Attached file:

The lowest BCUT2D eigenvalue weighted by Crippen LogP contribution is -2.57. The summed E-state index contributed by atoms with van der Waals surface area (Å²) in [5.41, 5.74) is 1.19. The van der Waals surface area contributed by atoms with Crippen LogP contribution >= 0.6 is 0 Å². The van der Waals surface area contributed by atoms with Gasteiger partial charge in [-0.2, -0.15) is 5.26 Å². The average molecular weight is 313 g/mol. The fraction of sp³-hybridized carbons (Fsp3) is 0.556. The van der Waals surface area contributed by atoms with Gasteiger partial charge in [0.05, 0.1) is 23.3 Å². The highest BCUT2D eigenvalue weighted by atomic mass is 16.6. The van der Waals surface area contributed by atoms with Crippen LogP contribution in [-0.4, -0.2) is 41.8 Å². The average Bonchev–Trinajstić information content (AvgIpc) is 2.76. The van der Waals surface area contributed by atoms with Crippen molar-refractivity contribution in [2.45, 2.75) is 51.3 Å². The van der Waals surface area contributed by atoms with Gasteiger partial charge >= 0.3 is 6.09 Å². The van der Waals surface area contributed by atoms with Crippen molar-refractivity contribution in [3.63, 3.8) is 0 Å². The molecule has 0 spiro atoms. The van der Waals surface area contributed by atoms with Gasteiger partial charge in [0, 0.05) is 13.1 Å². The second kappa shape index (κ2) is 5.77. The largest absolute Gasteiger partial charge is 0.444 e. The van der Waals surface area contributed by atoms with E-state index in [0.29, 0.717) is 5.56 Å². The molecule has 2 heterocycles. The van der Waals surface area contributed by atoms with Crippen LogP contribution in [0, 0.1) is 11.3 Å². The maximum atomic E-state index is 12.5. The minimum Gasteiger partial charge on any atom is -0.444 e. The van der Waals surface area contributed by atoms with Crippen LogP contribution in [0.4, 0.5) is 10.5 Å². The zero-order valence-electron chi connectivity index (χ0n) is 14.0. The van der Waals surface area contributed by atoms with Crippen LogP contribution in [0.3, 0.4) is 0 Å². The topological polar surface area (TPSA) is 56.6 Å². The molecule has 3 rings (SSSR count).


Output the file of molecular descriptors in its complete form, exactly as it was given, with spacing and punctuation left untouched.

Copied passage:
The lowest BCUT2D eigenvalue weighted by Crippen LogP contribution is -2.57. The summed E-state index contributed by atoms with van der Waals surface area (Å²) in [5.41, 5.74) is 1.19. The van der Waals surface area contributed by atoms with Crippen LogP contribution >= 0.6 is 0 Å². The van der Waals surface area contributed by atoms with Gasteiger partial charge in [-0.2, -0.15) is 5.26 Å². The average molecular weight is 313 g/mol. The fraction of sp³-hybridized carbons (Fsp3) is 0.556. The van der Waals surface area contributed by atoms with Gasteiger partial charge in [0.05, 0.1) is 23.3 Å². The highest BCUT2D eigenvalue weighted by atomic mass is 16.6. The van der Waals surface area contributed by atoms with Crippen LogP contribution in [-0.4, -0.2) is 41.8 Å². The average Bonchev–Trinajstić information content (AvgIpc) is 2.76. The van der Waals surface area contributed by atoms with Crippen molar-refractivity contribution in [2.45, 2.75) is 51.3 Å². The van der Waals surface area contributed by atoms with Gasteiger partial charge >= 0.3 is 6.09 Å². The van der Waals surface area contributed by atoms with Crippen molar-refractivity contribution in [3.63, 3.8) is 0 Å². The molecule has 0 spiro atoms. The van der Waals surface area contributed by atoms with Gasteiger partial charge in [0, 0.05) is 13.1 Å². The second kappa shape index (κ2) is 5.77. The largest absolute Gasteiger partial charge is 0.444 e. The van der Waals surface area contributed by atoms with E-state index in [0.29, 0.717) is 5.56 Å². The molecule has 2 heterocycles. The van der Waals surface area contributed by atoms with Crippen LogP contribution in [0, 0.1) is 11.3 Å². The maximum atomic E-state index is 12.5. The minimum Gasteiger partial charge on any atom is -0.444 e. The van der Waals surface area contributed by atoms with Crippen LogP contribution in [0.4, 0.5) is 10.5 Å². The zero-order valence-electron chi connectivity index (χ0n) is 14.0. The van der Waals surface area contributed by atoms with Crippen LogP contribution in [0.3, 0.4) is 0 Å². The topological polar surface area (TPSA) is 56.6 Å². The molecule has 3 rings (SSSR count).